On December 14, 2017, the Delaware Supreme Court, in an opinion by Justice Karen L. Valihura, reversed and remanded an appraisal ruling by the Court of Chancery that had determined that the management-led buyout (“MBO”) of Dell, Inc. (“Dell”) by its CEO and founder, Michael Dell, and affiliates of a private equity firm, Silver Lake Partners (“Silver Lake”), at $13.75 per share significantly undervalued the stock of Dell. In re Appraisal of Dell Inc., No. 565, 2016 (Del. Dec. 14, 2017). After a trial, the Court of Chancery had disregarded the deal price and instead applied its own discounted cash flow (“DCF”) analysis, arriving at a valuation of $17.62 per share reflecting an approximate 28% premium. The Delaware Supreme Court, however, found that the evidence suggested that the market for Dell shares was efficient and that features of an MBO that might render a resulting deal price unreliable were largely absent here. Therefore, the Court concluded that “the deal price deserved heavy, if not dispositive, weight.” The Court thus reversed and remanded with instructions to give such weight to the deal price, and explain the weight given to each factor considered, or—at the Court of Chancery’s discretion—to enter judgment at the deal price without further proceedings.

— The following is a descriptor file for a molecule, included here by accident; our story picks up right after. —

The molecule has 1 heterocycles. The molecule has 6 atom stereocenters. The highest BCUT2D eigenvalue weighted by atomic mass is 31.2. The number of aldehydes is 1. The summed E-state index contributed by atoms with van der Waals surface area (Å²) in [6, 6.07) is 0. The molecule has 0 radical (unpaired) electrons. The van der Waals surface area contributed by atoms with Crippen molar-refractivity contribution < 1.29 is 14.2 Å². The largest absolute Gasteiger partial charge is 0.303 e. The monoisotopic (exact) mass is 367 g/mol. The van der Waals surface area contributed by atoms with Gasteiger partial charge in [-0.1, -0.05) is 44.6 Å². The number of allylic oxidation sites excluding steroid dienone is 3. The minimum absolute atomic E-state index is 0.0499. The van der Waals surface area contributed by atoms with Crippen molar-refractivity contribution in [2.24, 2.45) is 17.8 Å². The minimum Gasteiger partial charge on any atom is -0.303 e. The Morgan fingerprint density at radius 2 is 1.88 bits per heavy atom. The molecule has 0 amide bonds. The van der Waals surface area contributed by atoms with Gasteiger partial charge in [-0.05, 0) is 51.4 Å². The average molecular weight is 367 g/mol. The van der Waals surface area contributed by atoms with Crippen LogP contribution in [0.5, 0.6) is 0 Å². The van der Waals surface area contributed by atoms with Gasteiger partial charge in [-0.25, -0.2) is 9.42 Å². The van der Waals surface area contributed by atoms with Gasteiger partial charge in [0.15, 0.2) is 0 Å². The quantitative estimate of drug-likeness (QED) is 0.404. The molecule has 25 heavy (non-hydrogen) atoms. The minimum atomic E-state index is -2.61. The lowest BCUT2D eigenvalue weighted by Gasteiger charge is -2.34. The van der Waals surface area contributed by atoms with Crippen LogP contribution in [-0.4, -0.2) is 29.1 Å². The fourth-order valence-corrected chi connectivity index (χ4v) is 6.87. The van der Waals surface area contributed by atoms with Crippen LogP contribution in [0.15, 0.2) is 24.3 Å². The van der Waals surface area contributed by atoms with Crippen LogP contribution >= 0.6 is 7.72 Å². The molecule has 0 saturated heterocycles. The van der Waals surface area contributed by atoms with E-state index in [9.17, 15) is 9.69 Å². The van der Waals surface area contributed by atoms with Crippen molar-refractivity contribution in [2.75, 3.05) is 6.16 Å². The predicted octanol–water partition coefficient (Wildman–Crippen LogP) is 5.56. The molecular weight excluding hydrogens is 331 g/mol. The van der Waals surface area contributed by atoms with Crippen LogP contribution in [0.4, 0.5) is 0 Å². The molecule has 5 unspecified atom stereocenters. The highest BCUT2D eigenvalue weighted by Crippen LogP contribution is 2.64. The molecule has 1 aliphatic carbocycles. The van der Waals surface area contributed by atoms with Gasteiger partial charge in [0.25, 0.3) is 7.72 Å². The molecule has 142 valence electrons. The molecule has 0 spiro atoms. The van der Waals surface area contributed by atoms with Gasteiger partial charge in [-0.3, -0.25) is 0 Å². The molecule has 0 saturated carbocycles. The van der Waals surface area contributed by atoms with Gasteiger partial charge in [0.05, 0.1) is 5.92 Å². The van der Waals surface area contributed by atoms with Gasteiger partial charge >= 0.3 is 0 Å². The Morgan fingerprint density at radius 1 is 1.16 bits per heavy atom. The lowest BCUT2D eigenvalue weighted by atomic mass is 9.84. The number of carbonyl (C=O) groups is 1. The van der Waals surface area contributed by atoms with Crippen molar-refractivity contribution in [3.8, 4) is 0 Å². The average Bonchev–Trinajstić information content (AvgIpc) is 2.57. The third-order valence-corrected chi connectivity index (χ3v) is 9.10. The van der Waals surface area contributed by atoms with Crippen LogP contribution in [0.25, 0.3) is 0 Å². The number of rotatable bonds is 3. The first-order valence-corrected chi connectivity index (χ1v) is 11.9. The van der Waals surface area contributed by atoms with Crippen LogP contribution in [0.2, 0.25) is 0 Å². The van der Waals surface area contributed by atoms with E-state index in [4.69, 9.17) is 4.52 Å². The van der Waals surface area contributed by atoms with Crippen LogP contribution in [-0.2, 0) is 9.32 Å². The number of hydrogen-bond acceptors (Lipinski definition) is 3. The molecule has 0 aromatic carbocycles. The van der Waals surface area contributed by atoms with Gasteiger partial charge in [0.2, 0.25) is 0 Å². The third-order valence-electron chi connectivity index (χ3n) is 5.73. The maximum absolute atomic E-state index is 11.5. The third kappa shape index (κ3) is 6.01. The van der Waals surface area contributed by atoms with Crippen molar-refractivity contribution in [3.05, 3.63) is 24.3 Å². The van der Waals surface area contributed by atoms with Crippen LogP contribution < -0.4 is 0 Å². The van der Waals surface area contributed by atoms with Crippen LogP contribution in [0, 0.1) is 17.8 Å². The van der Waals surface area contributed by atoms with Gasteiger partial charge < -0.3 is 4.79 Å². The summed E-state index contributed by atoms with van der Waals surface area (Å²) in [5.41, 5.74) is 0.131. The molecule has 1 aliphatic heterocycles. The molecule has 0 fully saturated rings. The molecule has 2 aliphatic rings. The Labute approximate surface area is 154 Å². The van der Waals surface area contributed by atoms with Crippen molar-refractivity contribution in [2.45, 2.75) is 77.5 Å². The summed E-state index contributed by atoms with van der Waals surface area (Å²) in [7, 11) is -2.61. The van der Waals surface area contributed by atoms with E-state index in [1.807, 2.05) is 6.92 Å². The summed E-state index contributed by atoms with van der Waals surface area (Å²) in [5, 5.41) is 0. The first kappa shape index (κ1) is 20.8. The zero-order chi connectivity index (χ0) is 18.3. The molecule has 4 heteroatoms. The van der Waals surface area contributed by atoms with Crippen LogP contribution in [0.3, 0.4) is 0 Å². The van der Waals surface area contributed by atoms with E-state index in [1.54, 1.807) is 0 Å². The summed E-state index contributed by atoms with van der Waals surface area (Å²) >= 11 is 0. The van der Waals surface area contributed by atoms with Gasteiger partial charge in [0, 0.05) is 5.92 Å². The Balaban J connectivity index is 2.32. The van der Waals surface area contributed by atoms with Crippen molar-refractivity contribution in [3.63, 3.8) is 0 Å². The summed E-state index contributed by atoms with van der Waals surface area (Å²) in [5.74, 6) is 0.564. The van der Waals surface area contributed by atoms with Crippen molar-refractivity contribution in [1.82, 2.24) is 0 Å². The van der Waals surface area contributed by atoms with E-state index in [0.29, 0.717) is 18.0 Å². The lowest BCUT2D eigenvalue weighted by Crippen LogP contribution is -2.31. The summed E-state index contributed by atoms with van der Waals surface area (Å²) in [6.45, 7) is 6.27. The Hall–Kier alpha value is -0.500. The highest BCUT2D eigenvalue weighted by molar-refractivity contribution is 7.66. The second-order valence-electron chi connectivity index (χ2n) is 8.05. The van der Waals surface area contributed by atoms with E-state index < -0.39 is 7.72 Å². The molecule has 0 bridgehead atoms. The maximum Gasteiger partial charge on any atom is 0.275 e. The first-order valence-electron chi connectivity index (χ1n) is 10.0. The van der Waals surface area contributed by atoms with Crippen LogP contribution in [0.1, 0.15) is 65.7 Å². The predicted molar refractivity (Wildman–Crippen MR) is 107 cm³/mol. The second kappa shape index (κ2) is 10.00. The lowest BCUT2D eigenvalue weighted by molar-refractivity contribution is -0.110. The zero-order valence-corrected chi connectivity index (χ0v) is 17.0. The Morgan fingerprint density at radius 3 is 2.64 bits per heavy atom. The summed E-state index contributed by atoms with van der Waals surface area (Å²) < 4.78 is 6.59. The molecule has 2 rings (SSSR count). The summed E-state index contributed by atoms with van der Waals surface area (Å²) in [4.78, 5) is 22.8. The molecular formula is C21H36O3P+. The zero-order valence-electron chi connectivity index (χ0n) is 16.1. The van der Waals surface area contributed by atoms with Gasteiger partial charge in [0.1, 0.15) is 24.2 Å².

Under Delaware’s appraisal statute, 8 Del. C. § 262, stockholders who perfect their appraisal rights are entitled “to receive ‘fair value’ for their shares as of the merger date instead of the merger consideration.” The Court of Chancery is thus required to assess the “fair value” of such shares and, in doing so, “take into account all relevant factors.” This appraisal action was commenced by stockholders exercising their appraisal rights in connection with Dell’s 2013 “go-private” merger, which was structured as an MBO sponsored by the company’s founder and CEO Michael Dell with the support of private equity firm Silver Lake. The deal provided for the conversion of each non-dissenting Dell share into $13.75 in cash. After a trial, the Court of Chancery found the deal price to be an unreliable indicator of “fair value” and instead conducted its own DCF analysis and awarded $17.62 per share to stockholders that properly exercised their appraisal rights.